• Parysek J.J. and Wojtasiewicz L. (1979). Metody analizy regionalnej i metody planowania regionalnego. Studia KPZK PAN, LXIX, 18–20.

  • Rorat J. and Tabor S. (2014). Rozwój lokalny na obszarach wiejskich – ocena zagrożeń i możliwe kierunki rozwoju. Przegląd Zachodniopomorski, 03, (2)/29: 263–271.

  • Runge J. (2006). Metody badań w geografii społecznoekonomicznej — elementy metodologii, wybrane narzędzia badawcze. Katowice: Wydawnictwo Uniwersytetu Śląskiego.

  • Świercz A. (2011). Zieleń miejska w systemie przyrodniczym Kielc – kształtowanie, wskaźniki. Problemy Ekologii Krajobrazu, XXIX: 173–184.

  • Szescilo D. (2015). Participatory Budgeting in Poland: Quasi-Referendum Instead of Deliberation. Croatian and Comparative Public Administration, 15(2): 373–388.

  • Szymańska D., Lewandowska A. and Rogatka K. (2015). Temporal trend of green areas in Poland between 2004 and 2012. Urban Forestry and Urban Greening, 14(4): 1009–1016, DOI: https://doi.org/10.1016/j.ufug.2015.09.008

    • Crossref
    • Export Citation
  • Ustawa o funduszu sołeckim – Village Fund Act (2009), Dz.U. 2009 nr 52 poz. 420

  • Ustawa o funduszu sołeckim – Village Fund Act (2014), Dz.U. 2014 poz. 301

  • Ustawa o samorządzie gminnym – Gmina self-government Act (1990), Dz.U. 1990 nr 16 poz. 95

  • Woolley H. (2003). Urban Open Spaces. London: Spon Press.

  • Xiao Y., Li Z. and Webster Ch. (2016). Estimating the mediating effect of privately-supplied green space on the relationship between urban public green space and property value: Evidence from Shanghai, China. Land Use Policy, 54: 439–447, DOI: https://10.1016/j.landusepol.2016.03.001

    • Crossref
    • Export Citation
  • Zajda K., Kołomycew A., Sykała Ł. and Janas K. (2017). LEADER and Community-Led Local Development Approach. Polish Experiences. Łódź: Wydawnictwo Uniwersytetu Łódzkiego.

  • Zhang Y. and Liao Y. (2011). Participatory Budgeting in Local Government. Evidence from New Jersey Municipalities. Public Performance and Management Review, 35: 281–302, DOI: https://doi.org/10.2753/PMR1530-9576350203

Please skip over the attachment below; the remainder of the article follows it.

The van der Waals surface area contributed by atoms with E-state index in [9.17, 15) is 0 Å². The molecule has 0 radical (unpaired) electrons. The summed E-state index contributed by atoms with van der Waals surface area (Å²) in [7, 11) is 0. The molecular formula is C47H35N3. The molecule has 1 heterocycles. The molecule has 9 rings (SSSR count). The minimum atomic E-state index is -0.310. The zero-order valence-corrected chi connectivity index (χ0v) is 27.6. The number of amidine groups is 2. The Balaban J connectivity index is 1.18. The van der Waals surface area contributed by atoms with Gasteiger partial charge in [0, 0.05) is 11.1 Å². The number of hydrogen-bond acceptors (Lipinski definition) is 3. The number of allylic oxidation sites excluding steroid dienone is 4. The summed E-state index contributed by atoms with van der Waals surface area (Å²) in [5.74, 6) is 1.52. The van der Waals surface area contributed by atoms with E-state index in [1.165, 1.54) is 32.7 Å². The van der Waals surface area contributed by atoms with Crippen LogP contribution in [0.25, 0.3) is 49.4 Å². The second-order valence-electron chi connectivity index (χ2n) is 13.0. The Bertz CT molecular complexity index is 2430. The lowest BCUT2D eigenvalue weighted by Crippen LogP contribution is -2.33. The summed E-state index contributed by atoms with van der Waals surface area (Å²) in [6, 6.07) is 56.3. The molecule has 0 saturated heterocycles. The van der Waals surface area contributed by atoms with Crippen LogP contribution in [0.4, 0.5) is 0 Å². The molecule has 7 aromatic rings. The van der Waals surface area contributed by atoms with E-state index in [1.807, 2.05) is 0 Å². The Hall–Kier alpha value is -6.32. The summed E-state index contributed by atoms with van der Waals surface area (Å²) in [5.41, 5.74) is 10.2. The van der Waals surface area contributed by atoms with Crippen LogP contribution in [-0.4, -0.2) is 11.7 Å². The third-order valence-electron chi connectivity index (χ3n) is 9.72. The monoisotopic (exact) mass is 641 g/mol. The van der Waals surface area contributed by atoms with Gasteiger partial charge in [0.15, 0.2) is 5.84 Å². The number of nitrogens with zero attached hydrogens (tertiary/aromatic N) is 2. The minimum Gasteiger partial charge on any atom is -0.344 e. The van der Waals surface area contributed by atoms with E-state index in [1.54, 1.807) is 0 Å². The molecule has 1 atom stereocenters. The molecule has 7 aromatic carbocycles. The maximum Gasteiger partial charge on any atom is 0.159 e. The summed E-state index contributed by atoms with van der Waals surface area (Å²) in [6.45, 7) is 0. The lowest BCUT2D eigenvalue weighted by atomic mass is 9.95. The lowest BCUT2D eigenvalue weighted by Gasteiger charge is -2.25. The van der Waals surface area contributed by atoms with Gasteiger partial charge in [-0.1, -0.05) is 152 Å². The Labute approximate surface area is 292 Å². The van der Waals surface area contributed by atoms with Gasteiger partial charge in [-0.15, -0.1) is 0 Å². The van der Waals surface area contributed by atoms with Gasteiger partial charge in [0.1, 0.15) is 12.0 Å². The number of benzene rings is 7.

• Crossref
    • Export Citation

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  • Abbott J. (1995). Community participation and its relationship to Community Development. Community Development Journal, Volume 30, Issue 2: 158–168, DOI: https://doi.org/10.1093/cdj/30.2.158

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  • Bernaciak A. and Kopczyński F. (2019). Participatory Budgeting - an Indicator of Social Activity of Residents and a Tool Of Environmental Protection in Poland: Spatial Diversity in the East/West Configuration. Ekonomia i Środowisko, 2(69): 8–22, DOI: http://dx.doi.org/10.34659/2019/2/18

  • Bernaciak A., Rzeńca A. and Sobol A. (2017). Participatory budgeting as a tool of environmental improvements in Polish cities. Economic and Environmental Studies, 17(4): 893–906, DOI: https://doi.org/10.25167/ees.2017.44.16

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    • Export Citation
  • Bernaciak A., Rzeńca A. and Sobol A. (2018). “New” public urban space: citizens’ initiatives in participatory budgeting in Katowice, Łódź and Poznań. Miscellanea Geographica, 22(4), 197–202, DOI: https://doi.org/10.2478/mgrsd-2018-0028

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  • Czembrowski P., Kronenberg J. and Czepkiewicz M. (2016). Integrating non-monetary and monetary valuation methods – SoftGIS and hedonic pricing. Ecological Economics 130: 166–175. DOI: https://doi.org/10.1016/j.ecolecon.2016.07.004

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  • Feltynowski M. (2009). Ranking potencjału innowacyjnego polskich regionów z wykorzystaniem miar syntetycznych In A. Nowakowska ed., Zdolności innowacyjne polskich regionów, 25–40. Łódź: Wydawnictwo Uniwersytetu Łódzkiego.

  • Feltynowski M., Kronenberg J., Bergier T., Kabisch N., Łaszkiewicz E. and Strohbach M.W. (2018). Challenges of urban green space management in the face of using inadequate data. Urban Forestry and Urban Greening, 31: 56–66, DOI: https://doi.org/10.1016/j.ufug.2017.12.003

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  • Gilman H.R. (2016). Participatory budgeting and civic tech: the revival of citizen engagement. Washington DC: Georgetown University Press.

  • Guilford J.P. (1956). Fundamental Statistics in Psychology and Education. Nowy York: McGraw-Hill.

  • Jurga J. (2017). Klasyfikacja budżetowa w praktyce. Warszawa: Wiedza i Praktyka.

  • Kabisch N. and Haase D. (2013). Green spaces of European cities revisited for 1990–2006. Landscape and Urban Planning, 110: 113–122, DOI: https://doi.org/10.1016/j.landurbplan.2012.10.017

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    • Export Citation